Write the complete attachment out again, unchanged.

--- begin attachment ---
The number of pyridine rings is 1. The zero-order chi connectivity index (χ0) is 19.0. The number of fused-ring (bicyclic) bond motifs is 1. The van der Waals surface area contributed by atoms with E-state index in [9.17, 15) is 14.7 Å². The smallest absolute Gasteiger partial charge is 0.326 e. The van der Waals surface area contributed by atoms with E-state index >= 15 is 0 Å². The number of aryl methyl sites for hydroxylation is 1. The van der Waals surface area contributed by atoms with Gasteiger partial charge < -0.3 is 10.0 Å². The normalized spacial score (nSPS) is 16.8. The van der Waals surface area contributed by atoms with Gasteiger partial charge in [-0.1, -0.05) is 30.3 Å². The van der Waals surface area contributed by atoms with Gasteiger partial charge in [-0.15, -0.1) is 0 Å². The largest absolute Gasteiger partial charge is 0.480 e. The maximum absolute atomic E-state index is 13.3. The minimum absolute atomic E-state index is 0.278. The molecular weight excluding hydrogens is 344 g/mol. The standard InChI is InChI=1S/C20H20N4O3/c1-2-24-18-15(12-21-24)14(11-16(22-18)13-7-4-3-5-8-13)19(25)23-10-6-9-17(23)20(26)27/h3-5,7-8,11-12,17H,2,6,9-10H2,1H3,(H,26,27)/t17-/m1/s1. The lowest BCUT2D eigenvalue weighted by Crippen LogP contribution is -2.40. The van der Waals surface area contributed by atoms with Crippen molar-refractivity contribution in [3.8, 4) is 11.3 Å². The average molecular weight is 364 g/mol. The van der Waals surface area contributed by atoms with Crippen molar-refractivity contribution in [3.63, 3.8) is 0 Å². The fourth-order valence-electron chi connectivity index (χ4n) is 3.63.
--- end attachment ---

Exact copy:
The number of pyridine rings is 1. The zero-order chi connectivity index (χ0) is 19.0. The number of fused-ring (bicyclic) bond motifs is 1. The van der Waals surface area contributed by atoms with E-state index in [9.17, 15) is 14.7 Å². The smallest absolute Gasteiger partial charge is 0.326 e. The van der Waals surface area contributed by atoms with E-state index >= 15 is 0 Å². The number of aryl methyl sites for hydroxylation is 1. The van der Waals surface area contributed by atoms with Gasteiger partial charge < -0.3 is 10.0 Å². The normalized spacial score (nSPS) is 16.8. The van der Waals surface area contributed by atoms with Gasteiger partial charge in [-0.1, -0.05) is 30.3 Å². The van der Waals surface area contributed by atoms with Gasteiger partial charge in [-0.15, -0.1) is 0 Å². The largest absolute Gasteiger partial charge is 0.480 e. The maximum absolute atomic E-state index is 13.3. The minimum absolute atomic E-state index is 0.278. The molecular weight excluding hydrogens is 344 g/mol. The standard InChI is InChI=1S/C20H20N4O3/c1-2-24-18-15(12-21-24)14(11-16(22-18)13-7-4-3-5-8-13)19(25)23-10-6-9-17(23)20(26)27/h3-5,7-8,11-12,17H,2,6,9-10H2,1H3,(H,26,27)/t17-/m1/s1. The lowest BCUT2D eigenvalue weighted by Crippen LogP contribution is -2.40. The van der Waals surface area contributed by atoms with Crippen molar-refractivity contribution in [3.8, 4) is 11.3 Å². The average molecular weight is 364 g/mol. The van der Waals surface area contributed by atoms with Crippen molar-refractivity contribution in [3.63, 3.8) is 0 Å². The fourth-order valence-electron chi connectivity index (χ4n) is 3.63.